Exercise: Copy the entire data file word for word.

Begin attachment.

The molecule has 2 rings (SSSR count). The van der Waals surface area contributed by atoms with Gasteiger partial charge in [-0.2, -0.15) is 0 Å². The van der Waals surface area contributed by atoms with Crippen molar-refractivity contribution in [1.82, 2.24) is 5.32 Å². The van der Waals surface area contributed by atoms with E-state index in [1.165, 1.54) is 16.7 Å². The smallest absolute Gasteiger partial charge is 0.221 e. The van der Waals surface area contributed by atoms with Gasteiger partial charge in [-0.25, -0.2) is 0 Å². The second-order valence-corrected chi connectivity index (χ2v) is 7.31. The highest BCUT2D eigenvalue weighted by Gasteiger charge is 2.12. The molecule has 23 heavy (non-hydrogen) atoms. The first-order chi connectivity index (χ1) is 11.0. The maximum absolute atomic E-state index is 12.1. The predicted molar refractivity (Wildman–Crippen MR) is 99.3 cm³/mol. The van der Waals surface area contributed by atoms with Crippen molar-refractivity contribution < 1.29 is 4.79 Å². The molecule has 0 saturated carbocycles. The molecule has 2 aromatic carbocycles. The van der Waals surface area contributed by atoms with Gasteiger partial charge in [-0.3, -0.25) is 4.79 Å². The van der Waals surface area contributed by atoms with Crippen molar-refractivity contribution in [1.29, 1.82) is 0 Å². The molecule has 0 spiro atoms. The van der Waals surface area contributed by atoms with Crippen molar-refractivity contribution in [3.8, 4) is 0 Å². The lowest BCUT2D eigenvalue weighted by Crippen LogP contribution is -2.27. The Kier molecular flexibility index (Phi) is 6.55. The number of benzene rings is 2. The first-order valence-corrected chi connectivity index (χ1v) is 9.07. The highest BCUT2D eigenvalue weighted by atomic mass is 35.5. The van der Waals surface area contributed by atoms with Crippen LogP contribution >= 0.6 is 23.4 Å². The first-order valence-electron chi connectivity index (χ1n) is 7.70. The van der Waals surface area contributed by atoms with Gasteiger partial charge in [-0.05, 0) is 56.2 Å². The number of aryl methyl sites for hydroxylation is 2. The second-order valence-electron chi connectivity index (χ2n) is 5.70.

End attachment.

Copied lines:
The molecule has 2 rings (SSSR count). The van der Waals surface area contributed by atoms with Gasteiger partial charge in [-0.2, -0.15) is 0 Å². The van der Waals surface area contributed by atoms with Crippen molar-refractivity contribution in [1.82, 2.24) is 5.32 Å². The van der Waals surface area contributed by atoms with E-state index in [1.165, 1.54) is 16.7 Å². The smallest absolute Gasteiger partial charge is 0.221 e. The van der Waals surface area contributed by atoms with Gasteiger partial charge in [-0.25, -0.2) is 0 Å². The second-order valence-corrected chi connectivity index (χ2v) is 7.31. The highest BCUT2D eigenvalue weighted by Gasteiger charge is 2.12. The molecule has 23 heavy (non-hydrogen) atoms. The first-order chi connectivity index (χ1) is 11.0. The maximum absolute atomic E-state index is 12.1. The predicted molar refractivity (Wildman–Crippen MR) is 99.3 cm³/mol. The van der Waals surface area contributed by atoms with Crippen molar-refractivity contribution < 1.29 is 4.79 Å². The molecule has 0 saturated carbocycles. The molecule has 2 aromatic carbocycles. The van der Waals surface area contributed by atoms with Gasteiger partial charge in [-0.3, -0.25) is 4.79 Å². The van der Waals surface area contributed by atoms with Crippen molar-refractivity contribution in [1.29, 1.82) is 0 Å². The molecule has 0 spiro atoms. The van der Waals surface area contributed by atoms with Crippen molar-refractivity contribution in [3.8, 4) is 0 Å². The lowest BCUT2D eigenvalue weighted by Crippen LogP contribution is -2.27. The Kier molecular flexibility index (Phi) is 6.55. The number of benzene rings is 2. The first-order valence-corrected chi connectivity index (χ1v) is 9.07. The highest BCUT2D eigenvalue weighted by atomic mass is 35.5. The van der Waals surface area contributed by atoms with Crippen LogP contribution >= 0.6 is 23.4 Å². The first-order valence-electron chi connectivity index (χ1n) is 7.70. The van der Waals surface area contributed by atoms with Gasteiger partial charge in [-0.05, 0) is 56.2 Å². The number of aryl methyl sites for hydroxylation is 2. The second-order valence-electron chi connectivity index (χ2n) is 5.70.